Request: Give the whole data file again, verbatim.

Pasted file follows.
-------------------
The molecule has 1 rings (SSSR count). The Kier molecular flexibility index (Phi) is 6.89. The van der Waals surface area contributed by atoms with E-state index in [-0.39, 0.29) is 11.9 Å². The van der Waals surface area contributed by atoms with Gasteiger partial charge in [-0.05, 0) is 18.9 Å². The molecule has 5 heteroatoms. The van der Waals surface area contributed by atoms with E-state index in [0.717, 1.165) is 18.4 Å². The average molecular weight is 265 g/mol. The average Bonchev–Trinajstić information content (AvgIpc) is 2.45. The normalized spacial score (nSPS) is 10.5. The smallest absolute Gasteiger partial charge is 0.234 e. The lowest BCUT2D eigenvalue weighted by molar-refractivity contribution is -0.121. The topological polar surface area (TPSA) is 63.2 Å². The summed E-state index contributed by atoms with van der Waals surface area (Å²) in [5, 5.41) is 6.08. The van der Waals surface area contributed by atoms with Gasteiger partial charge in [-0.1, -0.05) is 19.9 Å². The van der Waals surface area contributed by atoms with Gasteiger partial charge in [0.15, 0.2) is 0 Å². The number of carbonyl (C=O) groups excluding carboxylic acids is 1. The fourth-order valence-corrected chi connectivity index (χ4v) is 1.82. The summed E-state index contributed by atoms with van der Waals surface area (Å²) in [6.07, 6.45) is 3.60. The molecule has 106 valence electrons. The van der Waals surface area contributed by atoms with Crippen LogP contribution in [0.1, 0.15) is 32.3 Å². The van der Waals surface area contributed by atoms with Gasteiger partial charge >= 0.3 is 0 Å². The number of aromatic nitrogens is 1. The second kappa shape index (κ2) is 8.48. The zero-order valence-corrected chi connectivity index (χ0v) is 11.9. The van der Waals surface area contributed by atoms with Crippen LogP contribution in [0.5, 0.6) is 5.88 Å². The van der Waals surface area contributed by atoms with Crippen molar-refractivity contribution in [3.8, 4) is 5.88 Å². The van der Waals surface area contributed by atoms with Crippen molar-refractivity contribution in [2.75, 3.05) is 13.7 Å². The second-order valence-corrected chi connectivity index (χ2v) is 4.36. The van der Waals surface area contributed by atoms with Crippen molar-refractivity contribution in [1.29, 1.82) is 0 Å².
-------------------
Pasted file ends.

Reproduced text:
The molecule has 1 rings (SSSR count). The Kier molecular flexibility index (Phi) is 6.89. The van der Waals surface area contributed by atoms with E-state index in [-0.39, 0.29) is 11.9 Å². The van der Waals surface area contributed by atoms with Gasteiger partial charge in [-0.05, 0) is 18.9 Å². The molecule has 5 heteroatoms. The van der Waals surface area contributed by atoms with E-state index in [0.717, 1.165) is 18.4 Å². The average molecular weight is 265 g/mol. The average Bonchev–Trinajstić information content (AvgIpc) is 2.45. The normalized spacial score (nSPS) is 10.5. The smallest absolute Gasteiger partial charge is 0.234 e. The lowest BCUT2D eigenvalue weighted by molar-refractivity contribution is -0.121. The topological polar surface area (TPSA) is 63.2 Å². The summed E-state index contributed by atoms with van der Waals surface area (Å²) in [5, 5.41) is 6.08. The van der Waals surface area contributed by atoms with Gasteiger partial charge in [-0.1, -0.05) is 19.9 Å². The van der Waals surface area contributed by atoms with Gasteiger partial charge in [0.15, 0.2) is 0 Å². The number of carbonyl (C=O) groups excluding carboxylic acids is 1. The fourth-order valence-corrected chi connectivity index (χ4v) is 1.82. The summed E-state index contributed by atoms with van der Waals surface area (Å²) in [6.07, 6.45) is 3.60. The molecule has 106 valence electrons. The van der Waals surface area contributed by atoms with Crippen LogP contribution in [0.1, 0.15) is 32.3 Å². The van der Waals surface area contributed by atoms with Gasteiger partial charge >= 0.3 is 0 Å². The number of aromatic nitrogens is 1. The second kappa shape index (κ2) is 8.48. The zero-order valence-corrected chi connectivity index (χ0v) is 11.9. The van der Waals surface area contributed by atoms with Crippen LogP contribution in [0.5, 0.6) is 5.88 Å². The van der Waals surface area contributed by atoms with Crippen molar-refractivity contribution in [3.8, 4) is 5.88 Å². The van der Waals surface area contributed by atoms with Crippen molar-refractivity contribution in [2.75, 3.05) is 13.7 Å². The second-order valence-corrected chi connectivity index (χ2v) is 4.36. The van der Waals surface area contributed by atoms with Crippen molar-refractivity contribution in [1.29, 1.82) is 0 Å².